The CCOF Foundation is pleased to partner with Community Alliance with Family Farmers and “The Farmers Beet” to launch our new podcast “Radio Organic: Sound Bites from the Organic Community.”
Savvy food makers who specialize in jarring up tasty seasonal goods can be a huge help when you come back from market with hundreds of pounds of leftover tomatoes. Processing excess produce not only keeps it out of the compost pile but also saves the money and hard work that went into growing and picking the crop. With some forethought, you can turn leftover produce into a shelf-stable product that can be sold all winter and beyond.
Extending your farm’s production season—either by getting a jump on an early harvest or by continuing into the winter months—is a great way to bring additional income to the farm. Both early-season or late-season extensions are worth considering. However, if you can offer spring and summer crops before other farms, you will reap more of the benefits. Customers drawn to your early produce are more likely to stick with your stand throughout the entire season. It is much harder to get customers to shop with you once they have already found another source they like.
Join the CCOF Foundation, the Food and Drug Administration (FDA), and Community Alliance with Family Farmers (CAFF) on March 23 for a webinar that will provide updates on the Food Safety Modernization Act (FSMA) Produce Safety Rule.
The California Farm Demonstration Network (CDFN) is hosting a four-part series about California soils. This series will feature four speakers, each with extensive knowledge of California agriculture and soils. Speakers will cover various topics, including composting, orchard recycling, soil sampling, testing for microbial dynamics, and more.
PART 1 | March 24, 2021 | 11:30 a.m.–12:30 p.m.
The California Department of Food and Agriculture’s (CDFA) new Farm to School Grant Program, released in January 2021, brings welcome news to organic fields and public school lunchrooms alike. With a declared purpose of encouraging schools to buy from small and medium-sized farms, farms using climate-smart practices, and from Latinx, Black, Indigenous, and other farmers of color, this program does more than just feed children: it seeks to ensure their futures are resilient and equitable.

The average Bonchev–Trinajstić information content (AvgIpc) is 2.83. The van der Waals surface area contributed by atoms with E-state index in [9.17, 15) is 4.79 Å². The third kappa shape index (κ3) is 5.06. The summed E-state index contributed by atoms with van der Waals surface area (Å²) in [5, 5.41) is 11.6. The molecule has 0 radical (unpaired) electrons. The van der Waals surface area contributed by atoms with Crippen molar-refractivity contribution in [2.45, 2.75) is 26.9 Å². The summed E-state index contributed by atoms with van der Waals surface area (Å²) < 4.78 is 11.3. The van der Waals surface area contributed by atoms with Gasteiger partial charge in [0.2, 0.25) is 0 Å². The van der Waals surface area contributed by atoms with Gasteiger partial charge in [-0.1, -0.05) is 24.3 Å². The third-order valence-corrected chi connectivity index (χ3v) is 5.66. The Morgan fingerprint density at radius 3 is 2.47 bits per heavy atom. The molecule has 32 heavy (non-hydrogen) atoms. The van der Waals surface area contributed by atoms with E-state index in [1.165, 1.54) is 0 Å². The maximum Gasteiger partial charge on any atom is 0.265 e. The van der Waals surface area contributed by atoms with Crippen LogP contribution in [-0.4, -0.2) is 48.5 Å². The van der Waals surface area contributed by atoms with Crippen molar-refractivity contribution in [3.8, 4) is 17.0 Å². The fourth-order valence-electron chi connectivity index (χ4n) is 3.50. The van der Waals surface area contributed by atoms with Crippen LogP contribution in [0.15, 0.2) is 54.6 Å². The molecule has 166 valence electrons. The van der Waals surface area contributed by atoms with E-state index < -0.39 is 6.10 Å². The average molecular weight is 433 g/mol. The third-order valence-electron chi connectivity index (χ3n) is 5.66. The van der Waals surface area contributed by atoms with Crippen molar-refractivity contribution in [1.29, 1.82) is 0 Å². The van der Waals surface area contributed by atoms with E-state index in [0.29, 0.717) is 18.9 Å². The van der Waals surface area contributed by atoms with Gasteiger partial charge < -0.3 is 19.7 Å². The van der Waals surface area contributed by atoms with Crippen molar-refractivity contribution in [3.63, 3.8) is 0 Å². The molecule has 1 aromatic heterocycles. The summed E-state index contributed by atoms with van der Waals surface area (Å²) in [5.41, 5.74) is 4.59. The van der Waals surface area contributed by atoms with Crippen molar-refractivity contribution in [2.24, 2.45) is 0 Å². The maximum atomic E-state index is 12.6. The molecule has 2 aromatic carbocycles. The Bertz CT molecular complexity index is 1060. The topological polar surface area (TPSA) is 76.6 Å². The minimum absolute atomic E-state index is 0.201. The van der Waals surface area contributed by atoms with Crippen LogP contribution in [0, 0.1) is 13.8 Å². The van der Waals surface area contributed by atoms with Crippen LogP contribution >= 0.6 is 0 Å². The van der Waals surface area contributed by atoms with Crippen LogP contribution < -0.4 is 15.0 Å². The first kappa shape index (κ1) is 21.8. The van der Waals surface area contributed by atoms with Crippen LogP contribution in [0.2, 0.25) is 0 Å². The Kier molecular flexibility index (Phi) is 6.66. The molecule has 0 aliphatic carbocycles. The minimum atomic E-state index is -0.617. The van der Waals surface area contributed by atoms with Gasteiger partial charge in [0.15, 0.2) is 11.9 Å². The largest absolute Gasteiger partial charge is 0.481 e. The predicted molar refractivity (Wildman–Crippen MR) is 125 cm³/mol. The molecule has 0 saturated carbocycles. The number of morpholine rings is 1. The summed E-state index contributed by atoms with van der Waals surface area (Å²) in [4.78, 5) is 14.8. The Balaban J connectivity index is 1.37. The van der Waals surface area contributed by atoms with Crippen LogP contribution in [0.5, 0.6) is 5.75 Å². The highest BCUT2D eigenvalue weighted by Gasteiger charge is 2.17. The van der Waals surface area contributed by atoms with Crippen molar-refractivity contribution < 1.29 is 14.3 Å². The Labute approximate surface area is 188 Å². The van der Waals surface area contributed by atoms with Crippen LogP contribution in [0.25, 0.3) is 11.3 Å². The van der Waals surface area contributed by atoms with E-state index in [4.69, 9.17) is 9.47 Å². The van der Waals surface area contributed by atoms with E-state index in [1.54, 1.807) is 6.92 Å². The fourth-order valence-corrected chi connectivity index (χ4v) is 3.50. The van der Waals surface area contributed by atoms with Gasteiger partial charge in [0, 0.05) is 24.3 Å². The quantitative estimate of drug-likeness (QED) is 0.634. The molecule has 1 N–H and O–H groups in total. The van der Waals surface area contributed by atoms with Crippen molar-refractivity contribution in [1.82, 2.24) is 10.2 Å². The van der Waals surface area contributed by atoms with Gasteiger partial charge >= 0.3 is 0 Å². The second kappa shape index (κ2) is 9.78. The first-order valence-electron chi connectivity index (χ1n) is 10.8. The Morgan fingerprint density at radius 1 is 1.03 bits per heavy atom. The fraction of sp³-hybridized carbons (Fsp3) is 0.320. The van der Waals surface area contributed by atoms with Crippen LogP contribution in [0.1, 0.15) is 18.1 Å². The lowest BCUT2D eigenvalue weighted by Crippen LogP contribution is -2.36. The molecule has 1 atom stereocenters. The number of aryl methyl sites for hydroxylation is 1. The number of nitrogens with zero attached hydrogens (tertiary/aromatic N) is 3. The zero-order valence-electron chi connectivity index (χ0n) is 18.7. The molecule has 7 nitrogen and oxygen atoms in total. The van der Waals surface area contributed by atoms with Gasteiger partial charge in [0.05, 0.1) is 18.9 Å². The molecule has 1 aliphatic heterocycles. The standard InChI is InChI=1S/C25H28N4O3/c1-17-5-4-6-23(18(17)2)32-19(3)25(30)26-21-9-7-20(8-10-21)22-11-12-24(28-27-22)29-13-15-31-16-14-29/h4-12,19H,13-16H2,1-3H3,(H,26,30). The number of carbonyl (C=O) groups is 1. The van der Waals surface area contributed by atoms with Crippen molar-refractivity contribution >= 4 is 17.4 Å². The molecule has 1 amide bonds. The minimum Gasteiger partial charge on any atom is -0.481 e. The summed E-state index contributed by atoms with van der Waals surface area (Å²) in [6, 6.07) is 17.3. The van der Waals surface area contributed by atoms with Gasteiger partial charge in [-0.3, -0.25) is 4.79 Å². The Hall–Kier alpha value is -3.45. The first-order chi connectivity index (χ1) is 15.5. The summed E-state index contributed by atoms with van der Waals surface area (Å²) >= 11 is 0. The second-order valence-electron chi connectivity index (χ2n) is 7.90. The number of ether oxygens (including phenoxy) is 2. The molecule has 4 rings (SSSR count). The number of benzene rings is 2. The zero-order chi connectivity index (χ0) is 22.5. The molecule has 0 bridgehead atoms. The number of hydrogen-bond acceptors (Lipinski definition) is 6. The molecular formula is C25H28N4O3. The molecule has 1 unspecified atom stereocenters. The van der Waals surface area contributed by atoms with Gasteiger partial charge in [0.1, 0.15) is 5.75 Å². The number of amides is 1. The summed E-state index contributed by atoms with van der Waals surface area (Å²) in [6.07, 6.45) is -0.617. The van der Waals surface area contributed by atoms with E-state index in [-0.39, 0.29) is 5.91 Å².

In my last blog, Delegating Responsibilities to Lighten Your Workload, I discussed strategies for handing off tasks to employees to allow for personal time or exciting work projects.
With my extra time, I like to cultivate creative collaborations with other food businesses. These mutually beneficial relationships increase marketing exposure and income for both businesses.
An Organic Agriculture Seminar Series for Growers is offered via Zoom on Tuesdays from 12-1 p.m., now through May 4.
University of California Cooperative Extension Small Farms and organic advisor Margaret Lloyd have organized the series aimed at providing useful information on organic topics for growers.
Each seminar features a guest speaker and a group conversation with questions from the audience. No pre-registration is required. The Zoom meeting link is the same each week.
Are you a farmer or prospective farmer in inland Southern California who wants to learn more about organic farming methods and regulations? Attend the free Zoom workshop, Introduction to Small Scale Organic Farming, on December 15, 2020, from 8 a.m. to 4 p.m., taught by the University of California Division of Agriculture and Natural Resources (UC ANR) and the University of California Cooperative Extension (UCCE).